By protecting ecosystems through conservation or restoring those that are damaged we can booster carbon capture within the natural environment.
Top 3 Carbon Sinks on the Planet
How is Carbon Captured in Forests?
Tree’s absorb carbon dioxide from the atmosphere through the process known as photosynthesis. Photosynthesis is used by trees to produce various carbon-based sugars that are necessary for tree functioning and to make wood for growth. Every part of a tree stores carbon, from the trunks, branches, leaves to the roots.
Afforestation is thought to be one of the best ways of reducing global warming. Deforestation not only releases carbon into the atmosphere but also reduces the number of trees that could be absorbing carbon from the atmosphere.
The Process of Photosynthesis
How is Carbon Captured in Soils?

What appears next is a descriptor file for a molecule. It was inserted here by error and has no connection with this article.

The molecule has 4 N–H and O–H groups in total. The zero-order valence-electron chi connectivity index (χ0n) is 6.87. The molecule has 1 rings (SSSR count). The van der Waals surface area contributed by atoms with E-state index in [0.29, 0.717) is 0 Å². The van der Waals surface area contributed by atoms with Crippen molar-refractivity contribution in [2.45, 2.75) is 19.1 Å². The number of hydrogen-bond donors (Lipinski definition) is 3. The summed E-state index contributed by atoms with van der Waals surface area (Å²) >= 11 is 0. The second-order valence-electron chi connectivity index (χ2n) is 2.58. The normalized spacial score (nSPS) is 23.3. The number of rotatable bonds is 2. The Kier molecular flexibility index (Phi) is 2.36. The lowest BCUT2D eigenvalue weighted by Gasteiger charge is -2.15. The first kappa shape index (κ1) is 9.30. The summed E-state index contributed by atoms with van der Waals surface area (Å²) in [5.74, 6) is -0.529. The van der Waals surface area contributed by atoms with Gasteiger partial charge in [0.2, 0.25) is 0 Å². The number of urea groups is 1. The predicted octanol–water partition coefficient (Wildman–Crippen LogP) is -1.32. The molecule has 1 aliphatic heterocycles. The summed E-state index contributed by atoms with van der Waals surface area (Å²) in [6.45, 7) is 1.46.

Soils store massive amounts of carbon. Swamps and bogs contain the most soil carbon, and among these peatlands are one of the most carbon-rich ecosystems on Earth. Although peatlands only cover around 3% of the earth’s surface, they are thought to contain up to 44% of all soil carbon and exceed the carbon stored in all other ecosystems including the world’s forests.
Peatlands are wetlands where due to the anaerobic water-logged conditions, dead plant material doesn’t decompose in the usual way. The plants that grow in peatland environments absorbs CO2 though photosynthesis. When the plants die and don’t decompose fully under the wet conditions, they create a substrate known as peat. Carbon is stored within the peat, and it has been calculated that billions of tonnes of carbon are stored in this manner.